This film so much wants to be a big budget action movie, but I believe it aims just a bit too high. Had the filmmakers kept the story within their budgetary range, I think McCabe would have had a pretty great film. Instead, despite some decent performances from stars Ruth McIntyre and Brian Fortune, the story takes avenues just out of their pay grade. The climax in the mansion is supposed to be a raging inferno; instead we get computer generated animated flames. The camera is a bit static and stable for the tension it’s trying to communicate, and the blank masked cultists aren’t as ominous as they want to be with their plastic masks.

Still, despite some eerie dream sequences, SHACKLED proves to be a low budgeter that tries a little too much to play in the big leagues. There are some nice moments of mood. Clouded corridors walled with robed masked figures show up from time to time. The music in this film is especially well done (I loved the haunting “Close Your Eyes” by folksinger Bill Coleman), elevating this to another spooky level. But that doesn’t distract from the fact that it wants to be something it is not.

New on DVD!


Directed by Paul Moore
Written by Paul Moore
Starring Sunny La Rose, Robert Pralgo, Courtney Hogan
Find out more about this film here!
Reviewed by Ambush Bug

KEEPSAKE’s strength lies in its tendency to throw curve balls throughout its entire running time. Never do things happen as are expected and though you might think you know what a character is thinking, all of a sudden a revelation comes along that kicks your dick in. Though it takes its sweet time, filmmaker Paul Moore shows a lot of potential with the way this twisted little ditty plays out.

Janine (Sunny La Rose) has an accident on a lonely road. When a tow truck driver (Robert Pralgo) shows up, she thinks she is saved, but instead she is taken hostage by the mute driver and imprisoned in the basement of a barn. Soon, Janine must use anything she can to escape from her sadistic captor who has a plan that he is not sharing. Sunny La Rose does a decent job carrying the film. This is basically a character piece between her and her mute captor (played ominously by Robert Pralgo) as she relentlessly fights back against him. Though a taser collar keeps Janine in place, it doesn’t stop her from making one escape plan after another. The final half hour where tides are turned over and back again as both Janine and her captor switch the upped hand is as tense as it gets while the revelations of what lies in the attic of the barn are nightmares that will linger in your brainpan.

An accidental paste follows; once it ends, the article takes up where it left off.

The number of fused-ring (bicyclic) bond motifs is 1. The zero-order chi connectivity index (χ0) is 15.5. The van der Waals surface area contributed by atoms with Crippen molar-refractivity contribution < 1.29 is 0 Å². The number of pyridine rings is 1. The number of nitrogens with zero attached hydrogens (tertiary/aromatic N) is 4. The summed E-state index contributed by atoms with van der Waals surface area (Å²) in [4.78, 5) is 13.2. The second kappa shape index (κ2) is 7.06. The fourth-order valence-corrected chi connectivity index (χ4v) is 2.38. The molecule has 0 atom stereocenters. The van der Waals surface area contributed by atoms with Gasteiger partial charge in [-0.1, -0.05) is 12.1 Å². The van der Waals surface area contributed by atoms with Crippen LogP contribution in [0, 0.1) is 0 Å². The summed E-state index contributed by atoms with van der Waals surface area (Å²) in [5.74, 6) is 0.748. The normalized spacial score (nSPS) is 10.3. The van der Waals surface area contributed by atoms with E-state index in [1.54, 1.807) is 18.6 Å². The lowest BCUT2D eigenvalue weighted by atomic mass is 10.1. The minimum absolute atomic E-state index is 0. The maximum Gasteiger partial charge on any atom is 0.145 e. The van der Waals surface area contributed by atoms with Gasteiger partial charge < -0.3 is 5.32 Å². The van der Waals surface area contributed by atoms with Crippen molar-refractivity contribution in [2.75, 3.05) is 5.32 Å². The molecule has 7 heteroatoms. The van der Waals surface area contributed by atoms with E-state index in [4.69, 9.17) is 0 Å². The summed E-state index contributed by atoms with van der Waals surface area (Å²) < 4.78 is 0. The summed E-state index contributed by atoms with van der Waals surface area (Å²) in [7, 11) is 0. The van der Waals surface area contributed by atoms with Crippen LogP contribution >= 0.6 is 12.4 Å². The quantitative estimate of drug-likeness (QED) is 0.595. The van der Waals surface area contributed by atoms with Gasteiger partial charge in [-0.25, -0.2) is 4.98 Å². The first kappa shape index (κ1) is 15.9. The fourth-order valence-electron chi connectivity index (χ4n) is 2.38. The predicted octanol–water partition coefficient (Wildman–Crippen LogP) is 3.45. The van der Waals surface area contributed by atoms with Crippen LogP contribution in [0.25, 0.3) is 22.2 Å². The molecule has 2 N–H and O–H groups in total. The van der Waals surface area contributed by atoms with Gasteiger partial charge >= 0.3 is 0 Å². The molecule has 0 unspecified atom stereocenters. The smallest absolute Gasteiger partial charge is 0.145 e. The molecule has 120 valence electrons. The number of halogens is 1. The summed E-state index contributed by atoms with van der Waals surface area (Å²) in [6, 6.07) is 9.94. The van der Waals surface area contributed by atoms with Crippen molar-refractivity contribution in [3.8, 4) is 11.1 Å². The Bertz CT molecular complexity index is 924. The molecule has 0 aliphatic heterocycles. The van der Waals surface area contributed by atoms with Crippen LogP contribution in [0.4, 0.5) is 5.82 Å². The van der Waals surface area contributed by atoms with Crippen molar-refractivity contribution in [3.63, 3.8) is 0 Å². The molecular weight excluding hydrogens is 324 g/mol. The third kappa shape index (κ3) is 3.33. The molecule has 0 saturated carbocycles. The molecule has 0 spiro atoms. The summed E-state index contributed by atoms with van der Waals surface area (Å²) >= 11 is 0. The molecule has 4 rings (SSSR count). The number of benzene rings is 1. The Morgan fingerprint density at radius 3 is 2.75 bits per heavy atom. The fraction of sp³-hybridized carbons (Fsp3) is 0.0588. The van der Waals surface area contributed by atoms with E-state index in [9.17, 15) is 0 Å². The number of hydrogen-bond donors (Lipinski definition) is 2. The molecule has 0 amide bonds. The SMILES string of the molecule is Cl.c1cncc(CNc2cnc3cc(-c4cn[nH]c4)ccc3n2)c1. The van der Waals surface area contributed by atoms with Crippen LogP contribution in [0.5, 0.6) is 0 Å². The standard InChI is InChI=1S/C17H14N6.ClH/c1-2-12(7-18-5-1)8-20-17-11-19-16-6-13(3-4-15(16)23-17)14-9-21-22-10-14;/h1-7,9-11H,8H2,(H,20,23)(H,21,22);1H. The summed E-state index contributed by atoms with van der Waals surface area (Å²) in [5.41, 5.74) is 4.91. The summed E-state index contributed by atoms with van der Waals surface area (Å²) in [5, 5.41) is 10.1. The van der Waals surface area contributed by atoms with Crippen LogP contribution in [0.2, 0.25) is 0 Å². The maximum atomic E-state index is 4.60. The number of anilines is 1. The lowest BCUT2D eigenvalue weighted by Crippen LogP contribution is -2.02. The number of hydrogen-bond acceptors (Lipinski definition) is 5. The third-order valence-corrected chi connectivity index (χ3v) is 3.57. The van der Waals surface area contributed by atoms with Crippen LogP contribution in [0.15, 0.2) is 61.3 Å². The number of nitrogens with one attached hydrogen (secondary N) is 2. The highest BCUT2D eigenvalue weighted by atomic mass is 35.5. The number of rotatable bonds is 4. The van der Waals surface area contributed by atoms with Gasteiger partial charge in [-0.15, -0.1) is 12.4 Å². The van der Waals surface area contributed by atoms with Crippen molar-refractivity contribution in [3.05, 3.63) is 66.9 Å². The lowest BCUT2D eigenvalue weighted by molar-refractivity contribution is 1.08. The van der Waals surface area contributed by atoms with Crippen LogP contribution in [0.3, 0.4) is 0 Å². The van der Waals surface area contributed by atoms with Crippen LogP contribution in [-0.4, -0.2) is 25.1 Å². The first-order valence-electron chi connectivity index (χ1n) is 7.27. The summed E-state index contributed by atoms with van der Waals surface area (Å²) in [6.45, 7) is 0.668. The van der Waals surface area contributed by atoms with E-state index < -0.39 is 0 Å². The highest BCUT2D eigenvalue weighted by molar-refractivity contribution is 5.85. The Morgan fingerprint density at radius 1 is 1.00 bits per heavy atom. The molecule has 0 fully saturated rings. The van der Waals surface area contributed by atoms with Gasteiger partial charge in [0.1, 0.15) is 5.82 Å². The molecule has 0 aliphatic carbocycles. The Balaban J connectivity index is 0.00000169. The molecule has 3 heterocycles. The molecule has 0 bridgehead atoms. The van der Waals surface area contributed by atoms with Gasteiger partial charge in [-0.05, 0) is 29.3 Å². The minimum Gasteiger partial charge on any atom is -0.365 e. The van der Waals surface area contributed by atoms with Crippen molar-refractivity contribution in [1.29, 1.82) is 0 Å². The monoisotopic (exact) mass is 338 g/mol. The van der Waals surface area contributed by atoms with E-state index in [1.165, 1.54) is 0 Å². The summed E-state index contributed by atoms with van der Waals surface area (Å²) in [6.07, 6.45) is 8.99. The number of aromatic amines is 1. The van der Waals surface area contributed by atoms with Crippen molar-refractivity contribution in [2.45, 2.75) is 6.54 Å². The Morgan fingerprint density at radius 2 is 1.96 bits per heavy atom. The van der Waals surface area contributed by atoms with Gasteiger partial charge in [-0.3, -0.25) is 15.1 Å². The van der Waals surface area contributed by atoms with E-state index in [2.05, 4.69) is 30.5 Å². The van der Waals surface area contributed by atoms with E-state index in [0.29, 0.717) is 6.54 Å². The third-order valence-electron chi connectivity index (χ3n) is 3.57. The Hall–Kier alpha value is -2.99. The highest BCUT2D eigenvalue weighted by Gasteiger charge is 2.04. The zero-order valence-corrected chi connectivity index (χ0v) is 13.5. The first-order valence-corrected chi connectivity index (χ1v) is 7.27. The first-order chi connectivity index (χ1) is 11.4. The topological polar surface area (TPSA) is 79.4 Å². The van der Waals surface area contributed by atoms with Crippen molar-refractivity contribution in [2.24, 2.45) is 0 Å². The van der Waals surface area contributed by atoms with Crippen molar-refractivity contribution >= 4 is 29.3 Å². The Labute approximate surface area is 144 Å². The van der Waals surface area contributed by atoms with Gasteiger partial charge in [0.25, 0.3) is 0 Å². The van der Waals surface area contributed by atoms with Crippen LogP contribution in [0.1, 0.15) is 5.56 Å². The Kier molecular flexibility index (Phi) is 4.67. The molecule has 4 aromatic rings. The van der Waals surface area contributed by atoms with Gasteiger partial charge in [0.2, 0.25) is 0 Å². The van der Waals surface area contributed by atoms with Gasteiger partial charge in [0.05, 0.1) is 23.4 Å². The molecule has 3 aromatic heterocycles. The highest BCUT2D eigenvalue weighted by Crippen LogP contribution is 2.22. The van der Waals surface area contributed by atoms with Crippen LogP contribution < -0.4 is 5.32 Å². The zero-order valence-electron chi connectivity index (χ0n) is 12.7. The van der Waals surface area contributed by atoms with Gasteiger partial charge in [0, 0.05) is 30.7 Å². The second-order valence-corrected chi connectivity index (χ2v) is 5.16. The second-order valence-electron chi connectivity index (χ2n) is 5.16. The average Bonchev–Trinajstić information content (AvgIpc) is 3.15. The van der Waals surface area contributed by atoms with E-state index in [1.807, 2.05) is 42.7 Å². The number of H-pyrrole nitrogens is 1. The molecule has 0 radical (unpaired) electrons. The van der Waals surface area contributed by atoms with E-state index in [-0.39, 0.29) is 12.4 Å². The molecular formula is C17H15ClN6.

I did find the first hour of this KEEPSAKE to be somewhat tedious. Those with a heavy fast forward finger may be tempted to put it to use as Janine slowly gets used to captivity. But if you’re patient, the payoff in the final tense moments is worthwhile and by the time the world is flipped ass up near the end, you’ll definitely have a newfound respect for the filmmakers having endured the arduous first half.

In the end, Paul Moore is going to be a filmmaker I keep my eye on and KEEPSAKE turned out thrills in the last half that transcend any negative criticism I have for the film. Though lo fi, this film never stretches too far beyond that, making it all the more effective. At times the film teeters on being too torture-porny, but the twists and turns that happen in the end save KEEPSAKE from being pigeonholed into any subgenre.

New on DVD from Breaking Glass Pictures!

WOUND (2010)

Directed by David Blyth
Written by David Blyth
Starring Kate O'Rourke, Te Kaea Beri, Campbell Cooley, Sandy Lowe, Brendan Gregory, Ian Mune
Find out more about this film here!
Reviewed by Ambush Bug

Wow. This film…just…wow.

I remember watching filmmakers like Kenneth Anger, John Waters, Alejandro Jodorowsky, and David Lynch for the first time in college and realizing how much horrific and bizarre potential the medium of film has. These folks made films that aren’t so much interested in storytelling because the metaphors that lie within are satisfying enough. Some call them art films, but I think doing that gives them airs that don’t apply. To me, they are just works of genius, and having just seen WOUND, I think it’s safe to say that David Blyth would be right at home with the filmmakers listed above.